Mendelssohn Elijah

Like many music societies, The Tonbridge Philharmonic is including works by Mendelssohn in its current programme. The season started in grand style, on Saturday 21st November in Tonbridge School Chapel, with one of Mendelssohn’s last and most popular works, ‘Elijah’. The choir, which maintains a large membership, was on strong form, being particularly effective and convincing in the bold chordal passages and the well-known expressive meditations. The sopranos sang with a confident and well-focused tone, and this was very apparent in the trio movement for upper voices.

As we have come to expect with the society, there was a very strong line-up of soloists. The key part of Elijah was splendidly sung by Edward Price whose powerful voice was ideal in portraying the brooding and archetypal prophet, even if his youthful looks belied this fact. He commanded a wide range of expression, capturing the changing moods of the drama. One of the most magical moments of the performance was his duet with the cello solo, beautifully played by Danny Kingshill. The role of the enigmatic commentator, Obadiah, was sung with great focus and tonal control, and in a suitably detached manner, by Geraint Hylton. The soprano and mezzo parts were taken by Wendy Nieper and Susan Mackenzie-Park, whose voices both contrasted and blended, as required. The sheer beauty of sound and the vocal flexibility made their parts highlights of the evening. The sheer professionalism and experience of these singers did much to inspire the sterling work of the amateur chorus and orchestra. Hattie Serpis rightly received enthusiastic applause from audience and soloists for her small, but vital, role as the youth who finally sees the coming rains, and thus turns the mood of the drama. She sang with a superbly pure tone, which properly contrasted with the other voices.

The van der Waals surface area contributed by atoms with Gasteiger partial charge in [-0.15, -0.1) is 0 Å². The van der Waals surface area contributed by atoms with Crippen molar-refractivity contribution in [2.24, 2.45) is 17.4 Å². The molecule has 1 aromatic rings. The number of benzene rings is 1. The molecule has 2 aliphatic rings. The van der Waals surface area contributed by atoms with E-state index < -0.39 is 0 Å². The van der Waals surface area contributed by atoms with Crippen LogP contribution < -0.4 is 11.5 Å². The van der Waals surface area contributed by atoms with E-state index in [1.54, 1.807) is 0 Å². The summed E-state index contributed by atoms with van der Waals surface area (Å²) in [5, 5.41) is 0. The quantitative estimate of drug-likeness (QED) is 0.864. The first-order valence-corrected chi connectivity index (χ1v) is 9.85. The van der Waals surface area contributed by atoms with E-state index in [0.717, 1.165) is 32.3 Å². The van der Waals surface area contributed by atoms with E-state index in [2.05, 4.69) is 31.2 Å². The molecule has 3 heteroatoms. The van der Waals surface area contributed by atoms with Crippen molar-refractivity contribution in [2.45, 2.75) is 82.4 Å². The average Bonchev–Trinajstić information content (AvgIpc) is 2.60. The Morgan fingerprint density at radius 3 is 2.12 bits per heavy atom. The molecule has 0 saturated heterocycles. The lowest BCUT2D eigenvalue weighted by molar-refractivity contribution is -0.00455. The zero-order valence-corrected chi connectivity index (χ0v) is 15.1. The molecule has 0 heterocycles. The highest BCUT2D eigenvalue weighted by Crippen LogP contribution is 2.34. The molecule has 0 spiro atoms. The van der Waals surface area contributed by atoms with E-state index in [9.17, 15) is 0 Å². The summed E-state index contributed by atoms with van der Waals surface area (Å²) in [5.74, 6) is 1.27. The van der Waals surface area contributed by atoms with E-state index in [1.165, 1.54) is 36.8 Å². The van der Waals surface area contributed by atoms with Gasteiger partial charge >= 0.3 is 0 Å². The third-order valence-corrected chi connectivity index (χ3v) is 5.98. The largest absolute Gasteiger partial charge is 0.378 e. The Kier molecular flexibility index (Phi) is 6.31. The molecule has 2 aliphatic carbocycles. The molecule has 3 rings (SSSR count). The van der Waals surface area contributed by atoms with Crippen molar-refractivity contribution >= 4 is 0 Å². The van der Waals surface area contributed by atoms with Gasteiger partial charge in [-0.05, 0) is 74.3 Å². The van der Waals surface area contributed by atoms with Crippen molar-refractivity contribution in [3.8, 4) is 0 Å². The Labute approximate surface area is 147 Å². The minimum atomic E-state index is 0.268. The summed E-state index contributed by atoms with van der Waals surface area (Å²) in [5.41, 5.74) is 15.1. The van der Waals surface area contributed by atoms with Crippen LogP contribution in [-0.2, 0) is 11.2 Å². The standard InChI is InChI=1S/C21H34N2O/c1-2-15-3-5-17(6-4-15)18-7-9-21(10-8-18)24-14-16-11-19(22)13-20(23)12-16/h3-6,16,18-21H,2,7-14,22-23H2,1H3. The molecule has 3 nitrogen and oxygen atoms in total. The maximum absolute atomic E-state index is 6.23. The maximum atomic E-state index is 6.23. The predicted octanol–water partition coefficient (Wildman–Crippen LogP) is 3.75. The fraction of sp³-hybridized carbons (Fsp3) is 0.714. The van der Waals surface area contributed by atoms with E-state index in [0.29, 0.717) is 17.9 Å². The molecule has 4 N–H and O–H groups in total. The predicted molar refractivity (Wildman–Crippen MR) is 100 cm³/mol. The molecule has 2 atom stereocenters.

‘Elijah’ is a long and diffuse work, and credit must rightly go to the society’s conductor, Robin Morrish, for steering and controlling the unfolding structure in terms of changing tempi and mood, and judging pauses absolutely for dramatic effect. The orchestra, as always, responded to any challenge put before it. This is a tiring work to play, with few places to relax. Rarely did concentration fail the players, and the audience was treated to some splendid wind solos and refined string playing. As there will always be with amateur performances, where there is very limited rehearsal time with the professional soloists, there were a few tense or ragged moments, but these were well compensated for by much lively and spontaneous playing and a real sense of commitment.

The healthy state of the Tonbridge Philharmonic Chorus and Orchestra is a heartening example of this long-lived and vital part of British musical life; one of which we should rightly be proud. It was for just such a collaboration of amateur and professional musicians, performing for an audience from the local community, that Mendelssohn composed ‘Elijah’ in 1846. He would surely be very happy to see his work still delighting similar performers and listeners so many years later.

Roger Evernden